The donor tissue came from a woman who had been declared brain-dead
The first reports about the unique surgery were published on Wednesday, November 30th last week. A woman received a partial face transplant during the operation conducted by a team of doctors headed by Jean-Michel Dubernard in Amiens, northern France. Dr. Dubernard is in charge of a surgery department in Eduard Herriot Hospital in Lyons.
The donor tissue came from a woman who had been declared brain-dead. The 38-year-old French woman was a recipient of the donor tissue. The woman was attacked by her own dog. The lower part of her face was badly disfigured as a result. According to doctors, most of her nose, lips and chin had been gone, she could hardly eat and speak. The operation was performed on Monday, November 27th. However, doctors kept away from the press for the following 48 hours because they feared for possible postoperative rejection of the donor graft. The name of the woman has not been disclosed in line with her request. The donor's name was not disclosed either in compliance with a similar request.
Dr. Jean-Michel Dubernard became widely known in 1998 after he successfully performed a hand transplantation operation. Clint Hallam, his patient, was a New Zealander who lost his hand while working on a sawmill. Several dozen similar operations have been performed in different countries since 1998.
None of the experts who have commented on the surgery so far called into question Dr. Dubernard's remarkable new achievement. The transplantation, even though a partial one, of the donor tissue onto a face of another person is an unprecedented event with regard to technical complexity of the operation and some moral and ethical aspects of it.
Several operations for the facial skin restoration including transplantation of the large grafts of skin have been performed over the last few years. All operations involved the use of autografts (self-grafts) to minimize the possibility of rejection. But the end result was hardly a completely satisfying one. The thing is, facial skin differs greatly from the skin on other body parts as to its makeup, color, and structure. A successful transplant operation could save a patient from physical sufferings caused by the injury. In some cases transplantation could be the only way of restoring a patient's ability to eat on its own and speak clearly. Nevertheless, moral sufferings were still there even after transplantation had been successfully completed. A large skin graft e.g. taken from a person's back (the case of a Japanese burn victim) could hardly match the color and texture of facial skin.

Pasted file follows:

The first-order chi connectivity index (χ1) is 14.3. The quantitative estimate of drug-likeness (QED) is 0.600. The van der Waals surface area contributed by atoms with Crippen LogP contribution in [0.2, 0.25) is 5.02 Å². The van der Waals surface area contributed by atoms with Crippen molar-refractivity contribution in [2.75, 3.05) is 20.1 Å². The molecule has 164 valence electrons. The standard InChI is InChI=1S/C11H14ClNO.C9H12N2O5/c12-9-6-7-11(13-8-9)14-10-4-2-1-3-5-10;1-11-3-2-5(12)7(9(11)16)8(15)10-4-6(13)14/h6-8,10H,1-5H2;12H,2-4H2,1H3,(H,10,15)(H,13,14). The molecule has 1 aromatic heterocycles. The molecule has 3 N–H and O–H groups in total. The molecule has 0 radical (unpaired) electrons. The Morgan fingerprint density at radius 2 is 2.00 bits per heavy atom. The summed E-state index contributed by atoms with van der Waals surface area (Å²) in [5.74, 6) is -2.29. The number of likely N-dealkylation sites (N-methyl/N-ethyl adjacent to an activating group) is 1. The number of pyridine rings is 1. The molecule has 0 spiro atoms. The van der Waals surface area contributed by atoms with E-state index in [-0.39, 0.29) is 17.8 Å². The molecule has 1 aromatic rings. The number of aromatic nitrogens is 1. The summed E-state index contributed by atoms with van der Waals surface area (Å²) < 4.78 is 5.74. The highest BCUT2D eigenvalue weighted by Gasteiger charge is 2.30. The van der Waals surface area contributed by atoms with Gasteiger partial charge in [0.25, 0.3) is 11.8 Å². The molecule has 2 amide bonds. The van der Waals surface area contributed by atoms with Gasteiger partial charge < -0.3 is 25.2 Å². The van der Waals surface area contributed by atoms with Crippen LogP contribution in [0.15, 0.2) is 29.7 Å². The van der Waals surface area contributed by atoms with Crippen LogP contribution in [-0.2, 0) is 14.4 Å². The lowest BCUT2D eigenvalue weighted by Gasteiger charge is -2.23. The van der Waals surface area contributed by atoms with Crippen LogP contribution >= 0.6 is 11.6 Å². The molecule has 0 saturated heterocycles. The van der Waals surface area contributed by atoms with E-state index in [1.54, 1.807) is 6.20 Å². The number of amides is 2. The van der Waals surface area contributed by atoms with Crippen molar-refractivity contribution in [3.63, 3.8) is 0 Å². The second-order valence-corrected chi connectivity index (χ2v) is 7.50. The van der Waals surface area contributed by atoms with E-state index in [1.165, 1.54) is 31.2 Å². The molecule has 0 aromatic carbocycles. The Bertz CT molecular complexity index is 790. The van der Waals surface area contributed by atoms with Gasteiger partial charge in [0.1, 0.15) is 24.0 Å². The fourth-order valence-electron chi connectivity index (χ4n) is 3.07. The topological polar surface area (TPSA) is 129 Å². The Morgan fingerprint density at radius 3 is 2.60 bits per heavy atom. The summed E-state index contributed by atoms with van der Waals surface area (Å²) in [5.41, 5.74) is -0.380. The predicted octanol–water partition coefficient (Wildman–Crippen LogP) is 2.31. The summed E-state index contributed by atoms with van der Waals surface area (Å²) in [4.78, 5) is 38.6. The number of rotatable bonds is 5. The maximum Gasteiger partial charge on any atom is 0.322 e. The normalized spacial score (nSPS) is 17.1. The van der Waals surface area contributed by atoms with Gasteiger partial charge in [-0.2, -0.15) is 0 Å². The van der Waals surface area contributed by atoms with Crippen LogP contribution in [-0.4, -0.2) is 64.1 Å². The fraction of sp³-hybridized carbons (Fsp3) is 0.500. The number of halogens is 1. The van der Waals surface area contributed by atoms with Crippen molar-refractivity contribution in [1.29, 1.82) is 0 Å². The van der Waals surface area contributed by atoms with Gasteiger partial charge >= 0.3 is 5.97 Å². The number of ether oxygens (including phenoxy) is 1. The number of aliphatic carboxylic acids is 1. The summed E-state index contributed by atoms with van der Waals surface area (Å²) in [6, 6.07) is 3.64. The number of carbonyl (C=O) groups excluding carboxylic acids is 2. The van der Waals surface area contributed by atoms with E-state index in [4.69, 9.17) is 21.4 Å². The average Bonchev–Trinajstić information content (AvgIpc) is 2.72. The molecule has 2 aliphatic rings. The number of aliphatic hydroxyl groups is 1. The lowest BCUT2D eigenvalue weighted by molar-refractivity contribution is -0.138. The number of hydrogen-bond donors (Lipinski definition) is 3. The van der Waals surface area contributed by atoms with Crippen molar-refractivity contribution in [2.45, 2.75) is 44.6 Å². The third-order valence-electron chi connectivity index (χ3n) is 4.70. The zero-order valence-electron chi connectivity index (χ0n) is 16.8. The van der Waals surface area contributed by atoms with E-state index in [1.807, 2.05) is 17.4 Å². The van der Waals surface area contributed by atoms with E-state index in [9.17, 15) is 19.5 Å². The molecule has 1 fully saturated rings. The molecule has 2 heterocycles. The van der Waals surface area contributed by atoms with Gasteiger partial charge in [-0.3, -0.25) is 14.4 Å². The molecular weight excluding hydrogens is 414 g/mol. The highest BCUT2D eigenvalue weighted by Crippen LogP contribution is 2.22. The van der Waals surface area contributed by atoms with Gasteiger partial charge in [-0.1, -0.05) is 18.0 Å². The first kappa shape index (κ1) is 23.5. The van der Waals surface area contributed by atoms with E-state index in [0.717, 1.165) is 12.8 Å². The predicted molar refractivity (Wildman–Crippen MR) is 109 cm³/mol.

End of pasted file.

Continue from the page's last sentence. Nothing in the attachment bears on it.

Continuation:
Doctors in different countries have been discussing an alternative way of facial transplantation involving the use of the donor tissue. A number of doctors in Lyons, Paris, London, and Cleveland were getting ready for the procedure while looking for a donor. Though nobody doubted that such an operation could be done from the technical point of view, doctors had second thoughts regarding uncontrollable psychological and ethnical impact caused by the procedure on the patient. It is quite difficult to imagine a gamut of emotions a person would go through while looking at the face of a dead stranger in his mirror day in and day out. It is even much more difficult to imagine how the donor's relatives would react should some of them run against a person wearing the face of their loved one who has been dead for years.
Enthusiastic supporters of facial transplantation try to dispel the fears and doubts by saying that it is practically impossible to achieve complete similarity between the donor's face and that of the recipient because facial features are formed not only by a face transplant but also by a facial bone structure. According to doctors, there will be a “hybrid combination” of “original” and “somebody else's” facial features in the case of Dr. Dubernard's patient.
Meanwhile, journalists dug out some of the details regarding the incident that the patient's face badly disfigured. According to the patient's daughter, the dog attacked the woman after she attempted to take her life by swallowing a lethal doze of sleeping pills. She reportedly passed out. (Dr. Dubernard denied the alleged circumstances of the incident published by the papers. According to him, the woman took the sleeping pills to calm down after a family dispute. Dr. Dubermard claims the doze was not a lethal one by any means. The suicide story was a complete fabrication on the part of journalists, said the doctor. "Spreading false information about personal life of my patient is outrageous,” added he.
Speaking on a press conference last Friday, Dr. Dubernard and his colleagues insisted that they did the right thing when agreed on the operation. Restoring the patient's face was part of the problem. The patient was unable to eat and speak because her lips were missing. Dr. Dubernard pointed out one more time that present-day plastic surgery could not use autogrtafts for restoring the lip tissue.
According to doctors, the first word of the patient was "thank you" when she awoke after her surgery.
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